But, without minimising the impacts of the activities of the cash barons, there were other, markedly greater causes of the cash shortages. First and foremost was the rampantly spiralling hyperinflation that afflicted Zimbabwe throughout 2007.

By December, 2007 the consumer required 20 to 30 times as much money to buy exactly the same goods, in exactly the same quantity, as he or she needed to have only one year earlier. Thus, if on a visit to a supermarket a year ago, the customer needed to $2 million in cash, by December, 2007 at least $40 million, and up to $60 million, was necessary to buy no more than had been purchased for $2 million only 12 months previously.

Extrapolate that increased currency need by several million purchasing consumers, and the total cash needed by that buying population exceeds all currency in circulation! Admittedly, some customers pay for their purchases by cheques, or with credit cards, but the masses of the low-income earners and those who reside in rural areas, cannot access or afford banking facilities.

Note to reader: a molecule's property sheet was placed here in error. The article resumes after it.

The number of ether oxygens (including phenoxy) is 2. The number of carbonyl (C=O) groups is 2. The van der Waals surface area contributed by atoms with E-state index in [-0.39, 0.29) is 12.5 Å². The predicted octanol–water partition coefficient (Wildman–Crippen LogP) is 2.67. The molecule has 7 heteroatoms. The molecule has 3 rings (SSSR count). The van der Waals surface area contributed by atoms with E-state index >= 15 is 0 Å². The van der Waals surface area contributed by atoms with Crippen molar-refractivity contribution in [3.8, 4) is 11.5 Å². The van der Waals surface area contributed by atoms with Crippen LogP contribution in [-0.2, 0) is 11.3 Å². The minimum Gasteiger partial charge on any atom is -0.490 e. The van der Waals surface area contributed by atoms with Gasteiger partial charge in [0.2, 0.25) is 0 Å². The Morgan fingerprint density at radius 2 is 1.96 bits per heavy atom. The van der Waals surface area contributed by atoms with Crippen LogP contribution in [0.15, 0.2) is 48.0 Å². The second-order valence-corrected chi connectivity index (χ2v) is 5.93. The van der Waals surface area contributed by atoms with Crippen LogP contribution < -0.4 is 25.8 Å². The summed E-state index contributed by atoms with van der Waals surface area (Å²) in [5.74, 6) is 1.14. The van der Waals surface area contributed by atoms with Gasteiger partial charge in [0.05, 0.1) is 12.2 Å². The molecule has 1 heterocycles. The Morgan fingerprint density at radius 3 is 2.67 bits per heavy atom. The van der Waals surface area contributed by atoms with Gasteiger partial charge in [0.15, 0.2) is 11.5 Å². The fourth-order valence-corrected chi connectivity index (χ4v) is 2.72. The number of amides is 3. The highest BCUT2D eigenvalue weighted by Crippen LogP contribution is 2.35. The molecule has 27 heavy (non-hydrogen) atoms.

Therefore, it must be realistically assumed that at least a half, if not more, of the total currency that was in circulation was, at any time, in people’s wallets, purses, handbags, pockets, or homes, solely in order to fund ordinary consumer needs. The total cash in issue was, according to RBZ, about $67 trillion, and therefore at least $34 trillion, and probably very much more, was in the hands of consumers, for wholly legitimate purposes, at any time.

A further key factor is that, at the present time, the most virile facet of the Zimbabwean economy is the informal sector. With unemployment being endemic, the majority of the population has little or no alternative but to resort to informal sector activities, ranging from vending at bus termini, at people’s markets, and elsewhere, to provision of diverse services, cottage industry operations such as production of clothing, and to numerous forms of unlawful activities such as gold-panning and other criminal actions.

A key characteristic of informal sector operations is the preservation of a low profile, beyond the gaze of taxation, licensing and other authorities. One way of doing so is by not operating banking accounts, processing all transactions in cash, and accumulating cash receipts to fund outgoings. Hence, there were undoubtedly many trillions of dollars held by informal sector operators.